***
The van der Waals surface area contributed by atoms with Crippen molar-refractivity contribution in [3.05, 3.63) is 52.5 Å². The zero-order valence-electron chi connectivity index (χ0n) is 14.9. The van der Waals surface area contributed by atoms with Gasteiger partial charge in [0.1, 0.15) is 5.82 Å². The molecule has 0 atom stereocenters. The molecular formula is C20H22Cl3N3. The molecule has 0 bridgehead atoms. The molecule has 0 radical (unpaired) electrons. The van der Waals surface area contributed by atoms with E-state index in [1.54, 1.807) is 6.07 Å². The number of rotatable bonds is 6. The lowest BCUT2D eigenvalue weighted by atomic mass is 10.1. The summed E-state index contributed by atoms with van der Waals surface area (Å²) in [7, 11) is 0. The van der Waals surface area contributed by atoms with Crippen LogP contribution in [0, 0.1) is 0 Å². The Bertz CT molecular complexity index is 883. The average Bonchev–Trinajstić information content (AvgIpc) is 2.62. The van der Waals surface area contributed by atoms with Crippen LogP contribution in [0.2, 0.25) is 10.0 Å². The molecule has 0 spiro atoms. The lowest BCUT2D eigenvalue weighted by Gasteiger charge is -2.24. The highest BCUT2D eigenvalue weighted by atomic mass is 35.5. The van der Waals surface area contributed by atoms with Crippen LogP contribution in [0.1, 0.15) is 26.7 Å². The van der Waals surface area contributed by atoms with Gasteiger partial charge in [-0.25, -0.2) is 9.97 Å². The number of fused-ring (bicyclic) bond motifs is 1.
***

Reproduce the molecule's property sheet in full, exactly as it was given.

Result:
The van der Waals surface area contributed by atoms with Crippen molar-refractivity contribution in [3.05, 3.63) is 52.5 Å². The zero-order valence-electron chi connectivity index (χ0n) is 14.9. The van der Waals surface area contributed by atoms with Gasteiger partial charge in [0.1, 0.15) is 5.82 Å². The molecule has 0 atom stereocenters. The molecular formula is C20H22Cl3N3. The molecule has 0 bridgehead atoms. The molecule has 0 radical (unpaired) electrons. The van der Waals surface area contributed by atoms with E-state index in [1.54, 1.807) is 6.07 Å². The number of rotatable bonds is 6. The lowest BCUT2D eigenvalue weighted by atomic mass is 10.1. The summed E-state index contributed by atoms with van der Waals surface area (Å²) in [7, 11) is 0. The van der Waals surface area contributed by atoms with Crippen LogP contribution in [0, 0.1) is 0 Å². The Bertz CT molecular complexity index is 883. The average Bonchev–Trinajstić information content (AvgIpc) is 2.62. The van der Waals surface area contributed by atoms with Crippen LogP contribution in [0.2, 0.25) is 10.0 Å². The molecule has 0 spiro atoms. The lowest BCUT2D eigenvalue weighted by Gasteiger charge is -2.24. The highest BCUT2D eigenvalue weighted by atomic mass is 35.5. The van der Waals surface area contributed by atoms with Crippen LogP contribution in [0.1, 0.15) is 26.7 Å². The van der Waals surface area contributed by atoms with Gasteiger partial charge in [-0.25, -0.2) is 9.97 Å². The number of fused-ring (bicyclic) bond motifs is 1.